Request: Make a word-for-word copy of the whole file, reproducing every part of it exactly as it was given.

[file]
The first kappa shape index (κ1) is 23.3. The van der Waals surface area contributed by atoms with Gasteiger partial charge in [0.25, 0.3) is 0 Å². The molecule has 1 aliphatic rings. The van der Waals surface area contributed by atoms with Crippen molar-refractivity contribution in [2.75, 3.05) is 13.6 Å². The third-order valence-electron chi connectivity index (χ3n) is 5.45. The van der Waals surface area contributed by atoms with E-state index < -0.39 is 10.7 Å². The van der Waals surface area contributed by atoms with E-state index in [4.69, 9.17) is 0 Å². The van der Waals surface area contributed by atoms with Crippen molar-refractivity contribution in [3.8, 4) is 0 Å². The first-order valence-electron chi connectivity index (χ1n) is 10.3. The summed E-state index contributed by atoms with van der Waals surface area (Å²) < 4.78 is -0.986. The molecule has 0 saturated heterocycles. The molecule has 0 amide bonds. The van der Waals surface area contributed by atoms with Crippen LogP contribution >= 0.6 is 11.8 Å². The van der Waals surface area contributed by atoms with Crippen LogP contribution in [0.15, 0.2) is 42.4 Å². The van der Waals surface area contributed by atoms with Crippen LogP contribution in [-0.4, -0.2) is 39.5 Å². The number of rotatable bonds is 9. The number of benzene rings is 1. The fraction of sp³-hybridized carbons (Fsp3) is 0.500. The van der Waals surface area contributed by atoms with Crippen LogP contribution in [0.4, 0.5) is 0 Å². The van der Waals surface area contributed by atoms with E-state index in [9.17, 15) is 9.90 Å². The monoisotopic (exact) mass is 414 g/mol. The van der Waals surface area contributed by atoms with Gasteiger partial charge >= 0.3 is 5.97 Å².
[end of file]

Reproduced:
The first kappa shape index (κ1) is 23.3. The van der Waals surface area contributed by atoms with Gasteiger partial charge in [0.25, 0.3) is 0 Å². The molecule has 1 aliphatic rings. The van der Waals surface area contributed by atoms with Crippen molar-refractivity contribution in [2.75, 3.05) is 13.6 Å². The third-order valence-electron chi connectivity index (χ3n) is 5.45. The van der Waals surface area contributed by atoms with E-state index < -0.39 is 10.7 Å². The van der Waals surface area contributed by atoms with E-state index in [4.69, 9.17) is 0 Å². The van der Waals surface area contributed by atoms with Crippen molar-refractivity contribution in [3.8, 4) is 0 Å². The first-order valence-electron chi connectivity index (χ1n) is 10.3. The summed E-state index contributed by atoms with van der Waals surface area (Å²) < 4.78 is -0.986. The molecule has 0 saturated heterocycles. The molecule has 0 amide bonds. The van der Waals surface area contributed by atoms with Crippen LogP contribution >= 0.6 is 11.8 Å². The van der Waals surface area contributed by atoms with Crippen LogP contribution in [0.15, 0.2) is 42.4 Å². The van der Waals surface area contributed by atoms with Crippen LogP contribution in [-0.4, -0.2) is 39.5 Å². The number of rotatable bonds is 9. The number of benzene rings is 1. The fraction of sp³-hybridized carbons (Fsp3) is 0.500. The van der Waals surface area contributed by atoms with Crippen LogP contribution in [0.4, 0.5) is 0 Å². The van der Waals surface area contributed by atoms with E-state index in [9.17, 15) is 9.90 Å². The monoisotopic (exact) mass is 414 g/mol. The van der Waals surface area contributed by atoms with Gasteiger partial charge >= 0.3 is 5.97 Å².